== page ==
US Public Law 114-240 does not mean much to most Americans, yet, it enshrined into law the need to take a moment — just two minutes — out of our day to honor our brave service men and women on Veterans Day.
With more meetings, appointments, and virtual events, our lives are busier than ever. We rarely have a minute to pause and reflect on our own contributions, let alone those of others. On Veterans Day, let us stop — if only for a couple of minutes.
During most moments of silence, we reflect on lives that have been lost through war and tragedy. Indeed, during this day’s two minutes of silence, let us think about those who have made the ultimate sacrifice. We must never forget that, because of them, we remain a free, democratic nation. Yet the silence on Veterans Day is not designed as a memorial; rather, we are asked instead to acknowledge and celebrate our servicemembers who are currently enlisted, and all those who have served. We remember the special people who currently serve in the military protecting all of us.
Veterans Day is celebrated in the US ever year on November 11. That said, at Jewish National Fund-USA, every day is Veterans Day, thanks to our Wall of Honor located on Ammunition Hill in Jerusalem, in Israel — the site of one of the most decisive battles of the ldSix Day War that lead to the city’s liberation.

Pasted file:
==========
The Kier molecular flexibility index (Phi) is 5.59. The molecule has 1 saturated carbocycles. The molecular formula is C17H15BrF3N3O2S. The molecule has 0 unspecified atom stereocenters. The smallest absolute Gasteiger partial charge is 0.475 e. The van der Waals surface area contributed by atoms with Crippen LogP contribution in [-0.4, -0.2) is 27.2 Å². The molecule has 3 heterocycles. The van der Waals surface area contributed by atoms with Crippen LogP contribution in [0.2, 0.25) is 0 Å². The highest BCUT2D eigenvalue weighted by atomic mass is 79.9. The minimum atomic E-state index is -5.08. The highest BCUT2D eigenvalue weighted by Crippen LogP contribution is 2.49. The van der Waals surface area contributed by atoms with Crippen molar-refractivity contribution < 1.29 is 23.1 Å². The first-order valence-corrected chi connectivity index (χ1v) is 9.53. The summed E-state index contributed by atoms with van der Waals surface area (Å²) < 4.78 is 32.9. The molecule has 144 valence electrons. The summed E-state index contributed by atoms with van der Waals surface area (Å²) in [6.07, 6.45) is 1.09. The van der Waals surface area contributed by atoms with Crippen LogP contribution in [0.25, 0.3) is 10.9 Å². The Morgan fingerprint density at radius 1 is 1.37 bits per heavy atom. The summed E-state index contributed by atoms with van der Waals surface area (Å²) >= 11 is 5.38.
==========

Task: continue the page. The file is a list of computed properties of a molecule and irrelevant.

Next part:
The Wall of Honor pays tribute to the heroism and courage of American Jewish soldiers, as well Jewish servicemembers from around the world, who, throughout history, have fought in defense of their respective countries — in numbers far beyond their proportions to the general populations.
During the Second World War, 550,000 Jewish men and women served in the armed forces of the United States (and another 1 million Jews served in other Allied forces). What is more impressive is that, at the time, Jewish servicemembers accounted for 4.23 percent of all soldiers in the US military — more than double the percentage of the Jewish population as a proportion of the total population of the United States.
As we take a step back and reflect on this Veterans Day, let us acknowledge the significant role that Jewish-Americans have played, and continue to play, within the six branches of the American armed forces.
I often think about my father, Richard Robinson, who served in the Canadian Airforce. I also acknowledge my father-in-law, Jerry Morgan, who flew B-29 heavy bombers over Europe during the Second World War.
You can almost be certain that if you see a soldier’s name on a monument, it is because they were killed in action or missing during a conflict. However, our Wall of Honor on Ammunition Hill is different, in that families can honor living servicemen as well as those who have passed.
In doing so, families and friends of servicemembers can share their eternal gratitude in the eternal capital of the Jewish people – and ensure that the gallantry and selflessness of those in the armed forces are recognized by millions of visitors who explore the hallowed grounds of Ammunition Hill.
This Veterans Day, let us use the two minutes of silence to stop and reflect on everything and everyone we have in our own worlds today — made possible thanks to our incredible veterans and their heroic efforts.